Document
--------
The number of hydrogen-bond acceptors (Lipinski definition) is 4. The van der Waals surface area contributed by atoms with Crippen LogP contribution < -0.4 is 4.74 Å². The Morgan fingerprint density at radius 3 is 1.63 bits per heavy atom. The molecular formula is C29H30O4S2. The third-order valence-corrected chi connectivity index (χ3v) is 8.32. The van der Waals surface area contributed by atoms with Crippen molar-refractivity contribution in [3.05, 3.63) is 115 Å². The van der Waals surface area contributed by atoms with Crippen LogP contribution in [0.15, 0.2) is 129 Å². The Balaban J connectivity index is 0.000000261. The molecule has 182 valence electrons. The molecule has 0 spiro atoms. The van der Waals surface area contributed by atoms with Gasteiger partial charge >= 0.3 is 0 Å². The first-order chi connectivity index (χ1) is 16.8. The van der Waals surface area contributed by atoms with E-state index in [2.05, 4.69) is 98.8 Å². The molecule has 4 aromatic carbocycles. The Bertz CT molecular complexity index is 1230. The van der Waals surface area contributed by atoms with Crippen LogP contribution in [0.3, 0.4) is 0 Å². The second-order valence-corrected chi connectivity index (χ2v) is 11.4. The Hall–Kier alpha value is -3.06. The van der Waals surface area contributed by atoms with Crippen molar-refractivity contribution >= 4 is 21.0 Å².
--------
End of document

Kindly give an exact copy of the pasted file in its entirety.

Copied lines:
The number of hydrogen-bond acceptors (Lipinski definition) is 4. The van der Waals surface area contributed by atoms with Crippen LogP contribution < -0.4 is 4.74 Å². The Morgan fingerprint density at radius 3 is 1.63 bits per heavy atom. The molecular formula is C29H30O4S2. The third-order valence-corrected chi connectivity index (χ3v) is 8.32. The van der Waals surface area contributed by atoms with Crippen molar-refractivity contribution in [3.05, 3.63) is 115 Å². The van der Waals surface area contributed by atoms with Crippen LogP contribution in [0.15, 0.2) is 129 Å². The Balaban J connectivity index is 0.000000261. The molecule has 182 valence electrons. The molecule has 0 spiro atoms. The van der Waals surface area contributed by atoms with Gasteiger partial charge >= 0.3 is 0 Å². The first-order chi connectivity index (χ1) is 16.8. The van der Waals surface area contributed by atoms with E-state index in [2.05, 4.69) is 98.8 Å². The molecule has 4 aromatic carbocycles. The Bertz CT molecular complexity index is 1230. The van der Waals surface area contributed by atoms with Crippen LogP contribution in [0.3, 0.4) is 0 Å². The second-order valence-corrected chi connectivity index (χ2v) is 11.4. The Hall–Kier alpha value is -3.06. The van der Waals surface area contributed by atoms with Crippen molar-refractivity contribution >= 4 is 21.0 Å².